Rabbi David Saperstein speaks about the precedent for equitable healthcare coverage in the Abrahamic tradition (More videos...)

Later, during the discussion period, he continued pressing this case, saying, “I don’t think it [healthcare] could ever be a commodity. The only way I could make this clear is to ask you to put yourself on the gurney, get on the [hospital] bed. Stop thinking about policies. You are a sick person. You’re vulnerable. You’re anxious. You’re dependent. Do you want market forces, which have no heart to them, to determine” what kind of care you receive? Illustrating the difference between healthcare and other things that might well be left to the marketplace, he added: “When you’re on that gurney, you’re not buying beer, panty-hose, or band-aids.”

In a way, Pellegrino was echoing what great figures such Pope John Paul II and even Adam Smith have taught—that some things escape the logic of the marketplace, and those are fundamental human needs. Modern Catholic social teaching has contended that human beings have a basic right to the things that make life more human, and which are necessary for leading a dignified life in community. (Pellegrino himself shies away from the nomenclature of rights and prefers to speak instead of obligations, partly because, as he sees it, there’s no legal framework for economic rights in the United States.)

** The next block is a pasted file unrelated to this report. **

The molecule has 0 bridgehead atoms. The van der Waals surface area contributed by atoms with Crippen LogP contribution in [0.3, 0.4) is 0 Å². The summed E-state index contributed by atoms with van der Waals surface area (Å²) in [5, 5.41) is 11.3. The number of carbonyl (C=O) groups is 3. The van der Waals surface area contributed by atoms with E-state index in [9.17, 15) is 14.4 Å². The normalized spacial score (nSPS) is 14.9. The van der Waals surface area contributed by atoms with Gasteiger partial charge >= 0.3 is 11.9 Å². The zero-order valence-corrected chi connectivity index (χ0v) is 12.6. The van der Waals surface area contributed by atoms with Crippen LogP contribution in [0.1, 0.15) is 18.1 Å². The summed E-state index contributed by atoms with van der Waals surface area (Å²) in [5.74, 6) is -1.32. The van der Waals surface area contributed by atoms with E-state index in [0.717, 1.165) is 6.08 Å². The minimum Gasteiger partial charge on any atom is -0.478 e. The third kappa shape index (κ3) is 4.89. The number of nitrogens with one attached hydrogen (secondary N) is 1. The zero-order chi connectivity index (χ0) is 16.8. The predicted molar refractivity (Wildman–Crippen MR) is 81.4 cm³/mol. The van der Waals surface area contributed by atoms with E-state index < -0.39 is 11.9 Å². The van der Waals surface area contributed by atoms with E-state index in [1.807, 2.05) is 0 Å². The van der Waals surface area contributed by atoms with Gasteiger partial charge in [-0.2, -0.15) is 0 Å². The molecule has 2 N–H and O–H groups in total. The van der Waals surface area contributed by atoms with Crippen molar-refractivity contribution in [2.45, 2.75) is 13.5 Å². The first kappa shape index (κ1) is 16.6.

Similar sentiments were expressed by the other two panelists, and Saperstein made a more particular point as well. Alluding to the argument of some that universal healthcare would inevitably drive down the quality of care, he stated, “In a choice between healthcare that provided better quality but left a sixth of the population out, and a universal system in which the quality of care was less for everyone, the Jewish tradition is clear that you’d opt for the universal system.” Saperstein wasn’t saying these are the only choices; he was making an argument (in not so many words) about the kinds of decisions that are made when healthcare is understood as a right rather than a commodity.

At that moment during the exchange, Langan—a Woodstock board member and senior research fellow at Georgetown’s Kennedy Institute of Ethics—added his word of caution, noting the size of the healthcare sector in the United States. “I’d like to remind our panelists that we are talking about one-sixth of the economy,” Langan said, questioning what he described as the idea that powerful economic pressures (including the trend toward making healthcare a commodity) could be wrested from the healthcare system. Such a notion “stretches my capacity for belief,” Langan said.